Quantity surveyor: $7k assistance not enough
12 August, 2018, 6:00 am
A QUANTITY surveyor reveals the $7000 given by Government in its Help for Homes initiatives as part of the rehabilitation works for devastation caused by Severe Tropical Cyclone Winston, is enough to only build the foundation of a house that can withstand a Category 3 cyclone.
Joape Tiko, who has been a quantity surveyor for more than four decades, has just returned from Koro Island after being hired to do consultancy works on schools under construction on the island, said just by visiting the villages he felt sorry for the islanders.
Two years after the Category 5 cyclone wreaked havoc across the Fiji group, with Koro being one of the heavily affected, Mr Tiko, who has worked for government and done freelancing work in New Zealand and Australia, said there was no way $7000 would be enough to build a proper house.
“$7000, can only build the foundation of a house to withstand a Category 3 cyclone, I say this because I know, this is my bread and butter and I have been doing this for years. You know, to build a house, it would be about $70,000 to $80,000.
“The money that is given, $1000, $1500 and $7000, can’t build a house. If they want to build a chicken shed, yes they can build it. We are talking about a house where people will live in,” said the 76 years old.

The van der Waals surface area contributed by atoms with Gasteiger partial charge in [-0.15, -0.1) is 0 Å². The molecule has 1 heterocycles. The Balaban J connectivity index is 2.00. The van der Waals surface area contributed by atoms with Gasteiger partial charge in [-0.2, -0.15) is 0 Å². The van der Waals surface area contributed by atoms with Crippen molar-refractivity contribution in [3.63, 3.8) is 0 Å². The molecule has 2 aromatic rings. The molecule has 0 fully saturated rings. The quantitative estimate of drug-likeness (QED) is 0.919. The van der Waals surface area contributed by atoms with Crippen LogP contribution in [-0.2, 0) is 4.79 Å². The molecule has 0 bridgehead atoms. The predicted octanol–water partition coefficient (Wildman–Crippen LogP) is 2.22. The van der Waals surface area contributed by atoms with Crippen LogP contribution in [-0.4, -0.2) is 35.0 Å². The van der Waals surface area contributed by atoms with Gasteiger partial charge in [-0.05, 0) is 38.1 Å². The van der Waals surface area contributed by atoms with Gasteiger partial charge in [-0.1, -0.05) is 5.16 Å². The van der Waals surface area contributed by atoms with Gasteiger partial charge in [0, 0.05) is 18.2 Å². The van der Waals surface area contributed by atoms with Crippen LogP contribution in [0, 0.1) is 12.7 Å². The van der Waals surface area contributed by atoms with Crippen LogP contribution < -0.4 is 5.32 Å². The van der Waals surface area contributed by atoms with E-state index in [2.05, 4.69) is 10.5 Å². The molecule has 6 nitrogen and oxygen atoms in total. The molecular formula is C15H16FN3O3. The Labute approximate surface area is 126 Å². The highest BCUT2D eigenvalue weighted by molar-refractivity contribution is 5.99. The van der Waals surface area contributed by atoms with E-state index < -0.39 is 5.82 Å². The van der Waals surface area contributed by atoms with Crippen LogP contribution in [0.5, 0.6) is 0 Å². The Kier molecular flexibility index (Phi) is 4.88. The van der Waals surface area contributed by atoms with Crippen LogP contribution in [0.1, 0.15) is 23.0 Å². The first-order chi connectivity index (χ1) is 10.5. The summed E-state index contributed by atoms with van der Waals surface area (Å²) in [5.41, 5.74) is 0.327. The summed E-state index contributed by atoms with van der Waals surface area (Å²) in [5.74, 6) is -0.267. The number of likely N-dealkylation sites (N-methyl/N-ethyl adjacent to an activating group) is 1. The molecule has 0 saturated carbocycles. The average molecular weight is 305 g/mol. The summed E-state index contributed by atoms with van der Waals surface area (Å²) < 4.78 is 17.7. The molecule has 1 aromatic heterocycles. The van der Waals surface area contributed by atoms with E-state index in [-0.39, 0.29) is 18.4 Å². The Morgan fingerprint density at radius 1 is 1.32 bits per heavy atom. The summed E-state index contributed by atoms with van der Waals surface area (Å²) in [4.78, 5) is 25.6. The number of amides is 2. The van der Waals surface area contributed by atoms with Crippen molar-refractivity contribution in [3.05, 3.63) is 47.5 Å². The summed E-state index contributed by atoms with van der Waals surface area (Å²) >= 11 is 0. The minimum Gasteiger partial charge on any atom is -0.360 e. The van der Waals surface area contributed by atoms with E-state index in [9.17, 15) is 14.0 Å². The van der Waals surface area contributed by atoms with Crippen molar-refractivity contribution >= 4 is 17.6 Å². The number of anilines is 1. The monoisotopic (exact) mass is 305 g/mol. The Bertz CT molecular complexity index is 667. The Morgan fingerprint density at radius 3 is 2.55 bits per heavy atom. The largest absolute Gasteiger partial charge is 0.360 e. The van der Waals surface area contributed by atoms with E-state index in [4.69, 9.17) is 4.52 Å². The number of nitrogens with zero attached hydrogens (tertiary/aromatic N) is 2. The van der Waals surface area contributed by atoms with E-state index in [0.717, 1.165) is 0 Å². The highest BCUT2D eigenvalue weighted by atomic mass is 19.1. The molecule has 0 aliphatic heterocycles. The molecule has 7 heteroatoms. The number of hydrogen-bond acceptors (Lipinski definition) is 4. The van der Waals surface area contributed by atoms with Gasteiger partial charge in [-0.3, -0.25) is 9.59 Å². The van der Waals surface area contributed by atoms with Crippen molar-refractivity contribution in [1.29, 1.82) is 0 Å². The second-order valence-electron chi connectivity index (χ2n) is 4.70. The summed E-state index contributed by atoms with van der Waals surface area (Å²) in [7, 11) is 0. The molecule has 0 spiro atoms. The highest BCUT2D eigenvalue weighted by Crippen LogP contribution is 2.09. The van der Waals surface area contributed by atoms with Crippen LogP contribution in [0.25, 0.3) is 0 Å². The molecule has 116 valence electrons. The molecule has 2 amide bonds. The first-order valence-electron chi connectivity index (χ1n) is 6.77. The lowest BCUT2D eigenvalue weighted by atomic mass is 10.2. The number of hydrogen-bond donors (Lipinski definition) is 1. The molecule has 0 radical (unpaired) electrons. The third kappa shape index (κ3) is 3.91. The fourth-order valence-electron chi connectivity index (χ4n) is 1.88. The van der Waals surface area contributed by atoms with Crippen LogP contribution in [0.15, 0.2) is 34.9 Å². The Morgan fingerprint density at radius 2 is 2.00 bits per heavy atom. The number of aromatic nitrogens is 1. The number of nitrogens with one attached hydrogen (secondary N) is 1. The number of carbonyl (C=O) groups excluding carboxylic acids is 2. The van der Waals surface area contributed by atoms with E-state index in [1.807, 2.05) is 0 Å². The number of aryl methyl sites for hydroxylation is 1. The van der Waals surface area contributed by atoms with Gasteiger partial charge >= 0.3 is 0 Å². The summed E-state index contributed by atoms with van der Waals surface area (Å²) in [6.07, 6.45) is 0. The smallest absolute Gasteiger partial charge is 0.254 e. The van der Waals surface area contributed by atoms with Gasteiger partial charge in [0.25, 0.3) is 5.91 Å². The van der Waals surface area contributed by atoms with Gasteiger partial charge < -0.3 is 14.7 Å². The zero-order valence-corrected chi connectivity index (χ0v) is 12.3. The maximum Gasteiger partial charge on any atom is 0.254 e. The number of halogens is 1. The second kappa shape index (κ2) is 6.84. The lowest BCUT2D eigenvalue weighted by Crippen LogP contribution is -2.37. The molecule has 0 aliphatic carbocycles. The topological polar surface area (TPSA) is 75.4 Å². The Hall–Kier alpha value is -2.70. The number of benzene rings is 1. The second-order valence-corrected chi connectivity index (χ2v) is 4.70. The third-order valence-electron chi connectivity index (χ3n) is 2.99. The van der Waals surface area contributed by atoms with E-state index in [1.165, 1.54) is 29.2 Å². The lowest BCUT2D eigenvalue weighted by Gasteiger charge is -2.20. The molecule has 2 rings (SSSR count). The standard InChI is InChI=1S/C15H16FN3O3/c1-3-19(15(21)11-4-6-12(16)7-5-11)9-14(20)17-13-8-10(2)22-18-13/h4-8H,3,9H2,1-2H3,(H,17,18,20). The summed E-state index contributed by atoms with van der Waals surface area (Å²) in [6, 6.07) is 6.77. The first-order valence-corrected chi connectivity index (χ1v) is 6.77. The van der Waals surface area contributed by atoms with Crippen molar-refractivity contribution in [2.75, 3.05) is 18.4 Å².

Mr Tiko said there were alternatives that could have been taken in order to build the best houses for those affected by the monster cyclone.
“There is no way we can build a good strong house with that money ($7000), that is just too little, if it is about $30,000 to $40,000 to be used to purchase the materials and for government to supply materials, now we talking.
“If they give $7000 and they provide the material then we looking at something solid to build. I am not an architect nor am I an engineer, I am a quantity surveyor, if you want to build a house and the money you going to give cannot meet the project cost, I can give you the alternatives and will make sure to give you the best.
“The options we have, if we can have the soldiers come, we actually can save money through labour cost by sending in the military guys,” said Mr Tiko.
More than two years after STC Winston claimed the lives of 44 Fijians, Mr Tiko said he was worried, those who had rebuilt their houses may not be safe enough inside their own homes.
“I don’t know how those houses were built, but I believe these villagers will not be safe in their own houses, if they were not built properly. In most cases when building houses in the village we can get anybody, who may have the experience. We sometimes build houses quickly, just so that we can move in quickly. When there is a natural disaster then we find out it was not built well.
“Now after Winston, we have been reminded to build better and stronger houses.”